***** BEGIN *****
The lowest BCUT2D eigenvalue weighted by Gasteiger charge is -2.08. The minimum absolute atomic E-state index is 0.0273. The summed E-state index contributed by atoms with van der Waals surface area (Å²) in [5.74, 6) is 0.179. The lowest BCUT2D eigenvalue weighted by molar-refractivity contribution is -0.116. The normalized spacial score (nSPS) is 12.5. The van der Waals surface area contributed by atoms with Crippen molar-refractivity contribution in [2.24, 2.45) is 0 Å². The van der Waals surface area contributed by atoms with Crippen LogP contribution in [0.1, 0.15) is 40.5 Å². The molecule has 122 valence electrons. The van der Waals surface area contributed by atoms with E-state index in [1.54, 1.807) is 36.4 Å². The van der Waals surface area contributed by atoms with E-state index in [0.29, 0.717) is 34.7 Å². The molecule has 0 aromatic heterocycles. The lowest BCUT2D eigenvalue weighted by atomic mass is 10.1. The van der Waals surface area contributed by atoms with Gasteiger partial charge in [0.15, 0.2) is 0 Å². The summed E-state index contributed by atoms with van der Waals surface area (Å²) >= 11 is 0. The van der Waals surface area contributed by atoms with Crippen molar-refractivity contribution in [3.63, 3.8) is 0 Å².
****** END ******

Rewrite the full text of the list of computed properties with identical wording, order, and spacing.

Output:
The lowest BCUT2D eigenvalue weighted by Gasteiger charge is -2.08. The minimum absolute atomic E-state index is 0.0273. The summed E-state index contributed by atoms with van der Waals surface area (Å²) in [5.74, 6) is 0.179. The lowest BCUT2D eigenvalue weighted by molar-refractivity contribution is -0.116. The normalized spacial score (nSPS) is 12.5. The van der Waals surface area contributed by atoms with Crippen molar-refractivity contribution in [2.24, 2.45) is 0 Å². The van der Waals surface area contributed by atoms with Crippen LogP contribution in [0.1, 0.15) is 40.5 Å². The molecule has 122 valence electrons. The van der Waals surface area contributed by atoms with E-state index in [1.54, 1.807) is 36.4 Å². The van der Waals surface area contributed by atoms with E-state index in [0.29, 0.717) is 34.7 Å². The molecule has 0 aromatic heterocycles. The lowest BCUT2D eigenvalue weighted by atomic mass is 10.1. The van der Waals surface area contributed by atoms with Gasteiger partial charge in [0.15, 0.2) is 0 Å². The summed E-state index contributed by atoms with van der Waals surface area (Å²) >= 11 is 0. The van der Waals surface area contributed by atoms with Crippen molar-refractivity contribution in [3.63, 3.8) is 0 Å².